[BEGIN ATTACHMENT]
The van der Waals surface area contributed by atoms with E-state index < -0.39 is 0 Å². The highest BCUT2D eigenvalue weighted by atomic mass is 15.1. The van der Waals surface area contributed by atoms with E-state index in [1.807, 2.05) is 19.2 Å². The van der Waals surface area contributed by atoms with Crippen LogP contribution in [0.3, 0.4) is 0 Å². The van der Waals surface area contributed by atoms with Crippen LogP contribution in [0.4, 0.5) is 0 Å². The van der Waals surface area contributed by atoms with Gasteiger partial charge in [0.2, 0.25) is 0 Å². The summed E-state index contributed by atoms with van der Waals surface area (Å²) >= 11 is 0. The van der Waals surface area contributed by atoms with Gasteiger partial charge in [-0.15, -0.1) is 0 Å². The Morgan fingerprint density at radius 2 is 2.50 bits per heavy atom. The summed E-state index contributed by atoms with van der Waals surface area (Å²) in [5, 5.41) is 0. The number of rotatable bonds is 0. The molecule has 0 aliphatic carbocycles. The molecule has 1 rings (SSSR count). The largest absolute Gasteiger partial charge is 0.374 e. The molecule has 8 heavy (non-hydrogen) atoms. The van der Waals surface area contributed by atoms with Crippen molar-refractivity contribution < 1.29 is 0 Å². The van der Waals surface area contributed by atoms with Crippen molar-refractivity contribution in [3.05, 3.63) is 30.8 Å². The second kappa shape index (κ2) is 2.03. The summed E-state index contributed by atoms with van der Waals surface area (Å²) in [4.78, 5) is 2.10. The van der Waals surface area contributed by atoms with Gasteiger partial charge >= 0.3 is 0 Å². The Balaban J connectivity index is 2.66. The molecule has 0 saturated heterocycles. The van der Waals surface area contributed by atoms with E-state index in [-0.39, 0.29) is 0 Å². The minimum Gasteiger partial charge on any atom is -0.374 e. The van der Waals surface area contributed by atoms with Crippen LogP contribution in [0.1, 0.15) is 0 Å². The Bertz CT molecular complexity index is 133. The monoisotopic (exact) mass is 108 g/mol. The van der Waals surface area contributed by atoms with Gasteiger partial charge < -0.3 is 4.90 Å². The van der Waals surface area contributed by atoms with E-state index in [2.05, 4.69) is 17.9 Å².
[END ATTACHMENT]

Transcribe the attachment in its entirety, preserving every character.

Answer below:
The van der Waals surface area contributed by atoms with E-state index < -0.39 is 0 Å². The highest BCUT2D eigenvalue weighted by atomic mass is 15.1. The van der Waals surface area contributed by atoms with E-state index in [1.807, 2.05) is 19.2 Å². The van der Waals surface area contributed by atoms with Crippen LogP contribution in [0.3, 0.4) is 0 Å². The van der Waals surface area contributed by atoms with Crippen LogP contribution in [0.4, 0.5) is 0 Å². The van der Waals surface area contributed by atoms with Gasteiger partial charge in [0.2, 0.25) is 0 Å². The summed E-state index contributed by atoms with van der Waals surface area (Å²) >= 11 is 0. The van der Waals surface area contributed by atoms with Gasteiger partial charge in [-0.15, -0.1) is 0 Å². The Morgan fingerprint density at radius 2 is 2.50 bits per heavy atom. The summed E-state index contributed by atoms with van der Waals surface area (Å²) in [5, 5.41) is 0. The number of rotatable bonds is 0. The molecule has 0 aliphatic carbocycles. The molecule has 1 rings (SSSR count). The largest absolute Gasteiger partial charge is 0.374 e. The molecule has 8 heavy (non-hydrogen) atoms. The van der Waals surface area contributed by atoms with Crippen molar-refractivity contribution < 1.29 is 0 Å². The van der Waals surface area contributed by atoms with Crippen molar-refractivity contribution in [3.05, 3.63) is 30.8 Å². The second kappa shape index (κ2) is 2.03. The summed E-state index contributed by atoms with van der Waals surface area (Å²) in [4.78, 5) is 2.10. The van der Waals surface area contributed by atoms with Gasteiger partial charge >= 0.3 is 0 Å². The Balaban J connectivity index is 2.66. The molecule has 0 saturated heterocycles. The van der Waals surface area contributed by atoms with E-state index in [-0.39, 0.29) is 0 Å². The minimum Gasteiger partial charge on any atom is -0.374 e. The van der Waals surface area contributed by atoms with Crippen LogP contribution in [0.1, 0.15) is 0 Å². The Bertz CT molecular complexity index is 133. The monoisotopic (exact) mass is 108 g/mol. The van der Waals surface area contributed by atoms with Gasteiger partial charge < -0.3 is 4.90 Å². The van der Waals surface area contributed by atoms with E-state index in [2.05, 4.69) is 17.9 Å².